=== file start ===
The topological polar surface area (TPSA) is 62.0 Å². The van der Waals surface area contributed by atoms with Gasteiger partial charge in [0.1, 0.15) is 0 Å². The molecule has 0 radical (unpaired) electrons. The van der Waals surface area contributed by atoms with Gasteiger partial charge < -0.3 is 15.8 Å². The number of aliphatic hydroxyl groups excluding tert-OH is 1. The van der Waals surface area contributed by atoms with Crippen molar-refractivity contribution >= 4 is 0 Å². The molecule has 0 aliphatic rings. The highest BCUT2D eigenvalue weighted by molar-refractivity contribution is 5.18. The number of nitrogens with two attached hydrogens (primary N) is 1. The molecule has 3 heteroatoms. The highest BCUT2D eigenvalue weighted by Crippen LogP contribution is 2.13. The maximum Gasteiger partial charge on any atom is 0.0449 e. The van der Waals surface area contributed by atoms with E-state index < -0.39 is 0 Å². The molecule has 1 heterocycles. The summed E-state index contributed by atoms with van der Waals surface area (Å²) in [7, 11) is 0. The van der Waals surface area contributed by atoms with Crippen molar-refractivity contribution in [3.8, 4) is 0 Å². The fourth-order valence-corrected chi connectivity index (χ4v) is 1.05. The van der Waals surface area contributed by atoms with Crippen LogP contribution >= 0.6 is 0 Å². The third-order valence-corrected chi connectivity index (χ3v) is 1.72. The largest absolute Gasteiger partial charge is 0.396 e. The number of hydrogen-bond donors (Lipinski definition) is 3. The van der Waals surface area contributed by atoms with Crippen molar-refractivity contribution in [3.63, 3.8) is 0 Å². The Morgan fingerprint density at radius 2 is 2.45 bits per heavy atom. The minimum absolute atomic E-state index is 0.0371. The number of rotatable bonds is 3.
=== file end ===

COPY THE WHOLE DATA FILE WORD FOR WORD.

The topological polar surface area (TPSA) is 62.0 Å². The van der Waals surface area contributed by atoms with Gasteiger partial charge in [0.1, 0.15) is 0 Å². The molecule has 0 radical (unpaired) electrons. The van der Waals surface area contributed by atoms with Gasteiger partial charge < -0.3 is 15.8 Å². The number of aliphatic hydroxyl groups excluding tert-OH is 1. The van der Waals surface area contributed by atoms with Crippen molar-refractivity contribution >= 4 is 0 Å². The molecule has 0 aliphatic rings. The highest BCUT2D eigenvalue weighted by molar-refractivity contribution is 5.18. The number of nitrogens with two attached hydrogens (primary N) is 1. The molecule has 3 heteroatoms. The highest BCUT2D eigenvalue weighted by Crippen LogP contribution is 2.13. The maximum Gasteiger partial charge on any atom is 0.0449 e. The van der Waals surface area contributed by atoms with E-state index < -0.39 is 0 Å². The molecule has 1 heterocycles. The summed E-state index contributed by atoms with van der Waals surface area (Å²) in [7, 11) is 0. The van der Waals surface area contributed by atoms with Crippen molar-refractivity contribution in [3.8, 4) is 0 Å². The fourth-order valence-corrected chi connectivity index (χ4v) is 1.05. The van der Waals surface area contributed by atoms with Crippen LogP contribution >= 0.6 is 0 Å². The third-order valence-corrected chi connectivity index (χ3v) is 1.72. The largest absolute Gasteiger partial charge is 0.396 e. The number of hydrogen-bond donors (Lipinski definition) is 3. The van der Waals surface area contributed by atoms with Crippen molar-refractivity contribution in [3.63, 3.8) is 0 Å². The Morgan fingerprint density at radius 2 is 2.45 bits per heavy atom. The minimum absolute atomic E-state index is 0.0371. The number of rotatable bonds is 3.